Words Speak Louder Than Actions

Prosecutors, judges and juries are giving words more weight than the actual commission of the crime.

William F. Buckley wrote an article for NRO about a defendant who could face up to 25 years depending upon how an epithet he uttered is interpreted when he fractured a man's skull with a baseball bat.

Buckley writes of his own experience:

Some years ago I was a defendant in a lawsuit brought by a creepy fascistic outfit (they are now out of business), and the question before the jury was whether I and the magazine I edited were racist. The attorney had one weapon to use in making his point, namely that we had published an editorial about Adam Clayton Powell Jr. when he made a terminally wrong move in his defense against federal prosecutors. The editorial we published was titled, "The Jig Is Up for Adam Clayton Powell Jr.?" On the witness stand I argued that the word "jig" could be used other than as animadversion. The feverish lawyer grabbed a book from his table and slammed it down on the arm of my chair. "Have you ever heard of a dictionary?" he asked scornfully, as if he had put the smoking gun in my lap. I examined the American Heritage College Dictionary and said yes, I was familiar with it. "In fact," I was able to say, opening the book, "I wrote the introduction to this edition." That was the high moment of my forensic life. And, of course, the dictionary establishes that the word “jig” can be used harmlessly.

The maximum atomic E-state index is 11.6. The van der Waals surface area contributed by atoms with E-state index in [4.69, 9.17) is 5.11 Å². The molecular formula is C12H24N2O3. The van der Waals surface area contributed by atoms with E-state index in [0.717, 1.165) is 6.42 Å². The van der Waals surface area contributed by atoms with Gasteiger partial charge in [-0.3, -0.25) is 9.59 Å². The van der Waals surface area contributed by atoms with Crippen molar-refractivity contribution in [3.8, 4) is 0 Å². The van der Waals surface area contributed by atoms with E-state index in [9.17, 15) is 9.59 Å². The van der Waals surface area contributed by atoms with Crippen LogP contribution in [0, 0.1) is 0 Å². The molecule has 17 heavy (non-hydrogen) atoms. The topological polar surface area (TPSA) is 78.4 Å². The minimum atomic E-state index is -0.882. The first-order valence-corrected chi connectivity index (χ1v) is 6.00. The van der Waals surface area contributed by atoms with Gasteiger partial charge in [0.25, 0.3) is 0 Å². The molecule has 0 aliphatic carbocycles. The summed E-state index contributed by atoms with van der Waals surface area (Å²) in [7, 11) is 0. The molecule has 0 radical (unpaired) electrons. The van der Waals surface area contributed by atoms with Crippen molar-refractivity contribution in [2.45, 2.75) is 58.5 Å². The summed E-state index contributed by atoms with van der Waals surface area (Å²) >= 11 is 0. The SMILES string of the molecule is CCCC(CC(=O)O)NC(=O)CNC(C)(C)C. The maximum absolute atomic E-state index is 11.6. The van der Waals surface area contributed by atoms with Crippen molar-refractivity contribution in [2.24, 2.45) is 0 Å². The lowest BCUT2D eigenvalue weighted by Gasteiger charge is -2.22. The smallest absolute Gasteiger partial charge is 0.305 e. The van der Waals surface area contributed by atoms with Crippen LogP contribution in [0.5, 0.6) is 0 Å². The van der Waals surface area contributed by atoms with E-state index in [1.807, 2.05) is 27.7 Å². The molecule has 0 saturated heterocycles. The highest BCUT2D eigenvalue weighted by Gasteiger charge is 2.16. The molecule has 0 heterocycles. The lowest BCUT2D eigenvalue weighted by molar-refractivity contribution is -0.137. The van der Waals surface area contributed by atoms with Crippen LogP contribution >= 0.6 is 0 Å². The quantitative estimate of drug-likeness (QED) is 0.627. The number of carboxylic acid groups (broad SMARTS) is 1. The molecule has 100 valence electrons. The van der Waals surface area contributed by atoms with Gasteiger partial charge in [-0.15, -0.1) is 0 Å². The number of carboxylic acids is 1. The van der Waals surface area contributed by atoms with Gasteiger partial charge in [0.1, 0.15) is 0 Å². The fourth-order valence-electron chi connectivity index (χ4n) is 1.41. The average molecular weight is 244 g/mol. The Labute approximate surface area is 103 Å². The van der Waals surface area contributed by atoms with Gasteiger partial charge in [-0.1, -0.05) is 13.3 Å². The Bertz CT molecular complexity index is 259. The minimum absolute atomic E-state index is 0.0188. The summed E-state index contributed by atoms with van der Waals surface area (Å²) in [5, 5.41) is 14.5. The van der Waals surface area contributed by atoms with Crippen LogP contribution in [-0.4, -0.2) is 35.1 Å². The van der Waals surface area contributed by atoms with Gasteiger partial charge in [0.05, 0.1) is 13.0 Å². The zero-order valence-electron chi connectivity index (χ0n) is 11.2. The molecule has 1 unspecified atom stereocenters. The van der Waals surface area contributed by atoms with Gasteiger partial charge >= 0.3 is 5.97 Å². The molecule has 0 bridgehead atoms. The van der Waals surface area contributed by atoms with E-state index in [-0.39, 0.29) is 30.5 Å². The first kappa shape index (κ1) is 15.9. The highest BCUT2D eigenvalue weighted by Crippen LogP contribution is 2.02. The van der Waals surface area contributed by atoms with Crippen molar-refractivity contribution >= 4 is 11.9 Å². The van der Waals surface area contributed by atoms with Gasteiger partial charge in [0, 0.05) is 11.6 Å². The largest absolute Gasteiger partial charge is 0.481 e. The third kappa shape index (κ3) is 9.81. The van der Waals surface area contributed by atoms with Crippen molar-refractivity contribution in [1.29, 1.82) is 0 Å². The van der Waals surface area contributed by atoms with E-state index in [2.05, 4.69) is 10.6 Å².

It is absurd for a court to split hairs over what the perpetrator really meant when he used the N-word. Just give the man 25 years for what he did.

Posted by Mutti at May 23, 2006 07:13 AM | TrackBack